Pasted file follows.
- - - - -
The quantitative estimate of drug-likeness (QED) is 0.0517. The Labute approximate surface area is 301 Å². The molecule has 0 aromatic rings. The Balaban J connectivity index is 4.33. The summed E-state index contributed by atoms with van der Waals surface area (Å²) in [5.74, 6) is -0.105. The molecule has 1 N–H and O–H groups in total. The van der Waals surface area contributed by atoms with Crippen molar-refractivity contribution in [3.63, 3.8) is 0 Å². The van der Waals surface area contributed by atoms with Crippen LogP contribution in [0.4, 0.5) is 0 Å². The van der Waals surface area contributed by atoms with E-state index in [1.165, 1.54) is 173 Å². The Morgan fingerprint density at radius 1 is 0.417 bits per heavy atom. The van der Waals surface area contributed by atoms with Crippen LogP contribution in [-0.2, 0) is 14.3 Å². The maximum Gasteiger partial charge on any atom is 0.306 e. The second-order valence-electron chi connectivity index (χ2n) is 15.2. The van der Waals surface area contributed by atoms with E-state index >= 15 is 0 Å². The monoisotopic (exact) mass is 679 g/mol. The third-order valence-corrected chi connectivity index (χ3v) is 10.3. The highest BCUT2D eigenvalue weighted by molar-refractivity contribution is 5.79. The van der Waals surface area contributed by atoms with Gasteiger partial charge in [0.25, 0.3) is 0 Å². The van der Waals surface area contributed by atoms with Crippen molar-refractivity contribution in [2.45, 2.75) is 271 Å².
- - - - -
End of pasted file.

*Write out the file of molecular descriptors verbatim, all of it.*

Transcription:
The quantitative estimate of drug-likeness (QED) is 0.0517. The Labute approximate surface area is 301 Å². The molecule has 0 aromatic rings. The Balaban J connectivity index is 4.33. The summed E-state index contributed by atoms with van der Waals surface area (Å²) in [5.74, 6) is -0.105. The molecule has 1 N–H and O–H groups in total. The van der Waals surface area contributed by atoms with Crippen molar-refractivity contribution in [3.63, 3.8) is 0 Å². The van der Waals surface area contributed by atoms with Crippen LogP contribution in [0.4, 0.5) is 0 Å². The van der Waals surface area contributed by atoms with E-state index in [1.165, 1.54) is 173 Å². The Morgan fingerprint density at radius 1 is 0.417 bits per heavy atom. The van der Waals surface area contributed by atoms with Crippen LogP contribution in [-0.2, 0) is 14.3 Å². The maximum Gasteiger partial charge on any atom is 0.306 e. The second-order valence-electron chi connectivity index (χ2n) is 15.2. The van der Waals surface area contributed by atoms with E-state index >= 15 is 0 Å². The monoisotopic (exact) mass is 679 g/mol. The third-order valence-corrected chi connectivity index (χ3v) is 10.3. The highest BCUT2D eigenvalue weighted by molar-refractivity contribution is 5.79. The van der Waals surface area contributed by atoms with Gasteiger partial charge in [0.25, 0.3) is 0 Å². The van der Waals surface area contributed by atoms with Crippen molar-refractivity contribution in [2.45, 2.75) is 271 Å².